Competition: WIN a four night trip to Holland!
The prize includes:
Stena Line return sailings from Harwich to Hook of Holland for two passengers and a car, or two passengers from any Greater Anglia station (includes Liverpool Street in London) to a Dutch city of their choice. Stena Line will provide comfort class cabins and meals on both sailings.
Four nights’ accommodation for two people – one night in Rotterdam, two nights in The Hague and one night in Utrecht. All the cities are within 30 minutes of each other by train, so there’ll be plenty of time to explore these great destinations.
Road, Rail and Sea’s editor Simon Buckley tried out Stena Line’s Dutchflyer service – here’s what he thought:
The Dutch Flyer
Road, Rail and Sea’s Simon Buckley takes a trip back to the Golden Age of Travel.
WhenI was a boy I used to love looking at photographs of people clambering aboard the Boat Train at night. There seemed to be an extra layer of wonder and adventure to their journeys. I imagined the sounds would be different in the evening air – the echoing station announcer, the call of the train guards drifting up the platform and the excited laughter amongst travellers who knew they were beginning their trip at the wrong time of day.
I thought about those childhood memories as I sat at Liverpool Street station, waiting to board the 7.32pm local train that would whisk me through the dark to Harwich International, where I was to catch the ferry to the Hook of Holland.
The atmosphere on the train reminded me of a school trip. The carriage buzzed with anticipatory chatter as we trundled through the hidden countryside. Some passengers were groups of Dutch women on their way home, shrieking with laughter over their holiday exploits, others were couples beginning a romantic break. Families played games and organised their luggage so that nothing would be lost and lads found ever more inventive ways of humiliating each other. Some simply read books, feet resting on their cases.
After about 90 minutes the train slowed and we glided past the huge ferry waiting just beyond the station building, its soft, yellow lights glowing in welcome. Check-in was so simple I barely noticed it and soon I was in my cabin, clutching my meal vouchers and Dutch rail tickets, as giddy as an eight year old.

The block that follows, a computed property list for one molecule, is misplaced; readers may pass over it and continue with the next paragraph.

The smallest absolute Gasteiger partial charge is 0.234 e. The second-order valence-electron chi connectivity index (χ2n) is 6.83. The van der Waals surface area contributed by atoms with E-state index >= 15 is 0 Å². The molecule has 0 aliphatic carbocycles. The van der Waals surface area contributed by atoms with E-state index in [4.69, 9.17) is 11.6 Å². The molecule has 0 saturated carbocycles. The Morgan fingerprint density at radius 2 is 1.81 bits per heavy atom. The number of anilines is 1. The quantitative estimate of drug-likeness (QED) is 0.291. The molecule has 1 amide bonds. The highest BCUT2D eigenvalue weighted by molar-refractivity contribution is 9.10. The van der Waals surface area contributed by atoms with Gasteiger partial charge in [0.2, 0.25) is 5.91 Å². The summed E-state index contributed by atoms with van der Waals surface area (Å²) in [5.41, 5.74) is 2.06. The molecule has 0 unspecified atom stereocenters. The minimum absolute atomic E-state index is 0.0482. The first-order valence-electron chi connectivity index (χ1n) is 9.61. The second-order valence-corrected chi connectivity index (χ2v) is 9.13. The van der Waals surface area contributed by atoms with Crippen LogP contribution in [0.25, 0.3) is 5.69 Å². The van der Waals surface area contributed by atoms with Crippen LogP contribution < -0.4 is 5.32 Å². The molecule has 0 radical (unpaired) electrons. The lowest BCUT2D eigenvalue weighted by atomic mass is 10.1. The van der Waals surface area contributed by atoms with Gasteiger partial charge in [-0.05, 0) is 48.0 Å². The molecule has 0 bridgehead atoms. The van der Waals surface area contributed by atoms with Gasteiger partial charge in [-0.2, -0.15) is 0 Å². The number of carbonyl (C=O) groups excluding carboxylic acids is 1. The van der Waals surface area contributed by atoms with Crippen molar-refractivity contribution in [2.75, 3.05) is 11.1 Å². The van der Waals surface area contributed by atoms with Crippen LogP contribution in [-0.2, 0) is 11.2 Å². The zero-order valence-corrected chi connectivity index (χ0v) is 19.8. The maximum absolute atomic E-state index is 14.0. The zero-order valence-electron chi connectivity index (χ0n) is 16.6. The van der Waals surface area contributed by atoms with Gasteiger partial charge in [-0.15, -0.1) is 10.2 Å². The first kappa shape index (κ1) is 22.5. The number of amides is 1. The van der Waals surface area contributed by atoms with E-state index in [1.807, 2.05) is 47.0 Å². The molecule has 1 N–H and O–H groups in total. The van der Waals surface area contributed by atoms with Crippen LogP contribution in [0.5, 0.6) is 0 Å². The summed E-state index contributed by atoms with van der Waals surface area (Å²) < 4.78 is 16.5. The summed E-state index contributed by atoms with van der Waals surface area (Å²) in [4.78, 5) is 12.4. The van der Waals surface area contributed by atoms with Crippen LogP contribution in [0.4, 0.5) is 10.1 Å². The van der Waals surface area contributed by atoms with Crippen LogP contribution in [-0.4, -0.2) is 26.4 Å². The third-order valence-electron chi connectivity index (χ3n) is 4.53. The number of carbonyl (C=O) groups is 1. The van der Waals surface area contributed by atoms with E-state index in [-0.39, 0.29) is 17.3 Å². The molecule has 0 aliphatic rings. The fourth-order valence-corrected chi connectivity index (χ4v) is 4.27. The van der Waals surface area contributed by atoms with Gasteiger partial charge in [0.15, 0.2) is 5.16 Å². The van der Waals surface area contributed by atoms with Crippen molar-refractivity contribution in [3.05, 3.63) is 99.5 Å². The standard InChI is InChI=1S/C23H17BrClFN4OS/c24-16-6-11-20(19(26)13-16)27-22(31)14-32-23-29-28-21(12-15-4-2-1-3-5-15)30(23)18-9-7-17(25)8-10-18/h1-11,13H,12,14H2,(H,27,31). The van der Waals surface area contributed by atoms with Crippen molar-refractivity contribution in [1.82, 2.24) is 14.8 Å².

After dinner, which left me rather full, I wandered out onto the sun deck, now bathed in moonlight. In the still atmosphere, all I could hear was the rhythmic lapping of the sea as the ship cut through the water. Tiny dots of light reminded me of where the coast was. It was really quite hypnotic. Soon the fresh breeze relaxed me towards sleep, so I made my way back to my cosy cabin.
I was woken early the next day by a jaunty, reggae version of “Don’t Worry, Be Happy”, piped in through speakers. I pulled back the curtains and saw that we’d already docked, meaning I’d slept through the whole sailing. I ate a large breakfast of toast, eggs and mushrooms, and disembarked. As in Harwich, the ferry terminal at the Hook of Holland is right next to the railway station. As dawn was breaking, I boarded the commuter train to Rotterdam and sat amongst people dutifully off to work.
Half an hour later, after passing flat fields and small towns we arrived at the vast Rotterdam Centraal station. It’s huge, newly modernised and quite wonderful. I drfited about, gawping at the architecture like a peasant in a palace, before making my way down to the Metro station, lit with changing, multi-colured lights, and on to my hotel to drop off my bags. My journey had finished before the day had properly begun.
I spent 4 days visiting Rotterdam, Den Haag and Utrecht, all within 30 minutes of each other. Rotterdam is energetic and magnificently modern, Den Haag an elegant gem and Utrecht a lively, self-confident city with an historic past. Refreshed and inspired by my trip, I was grateful, as my train pulled away from Platform 1 at Rotterdam Central, that I had another overnight ferry to look forward to.
The return crossing was as smooth and simple as it had been on the way out. As the morning train sped through the Essex countryside to Liverpool Street, packed with commuters on their way to London, the sun broke through powerful clouds and lit up the coach. It was a sky Constable could have painted. It seems I was right, as a little boy, to love the boat train.
For more details and how to enter, head to: http://roadrailandsea.co.uk/more/win-a-holiday-to-holland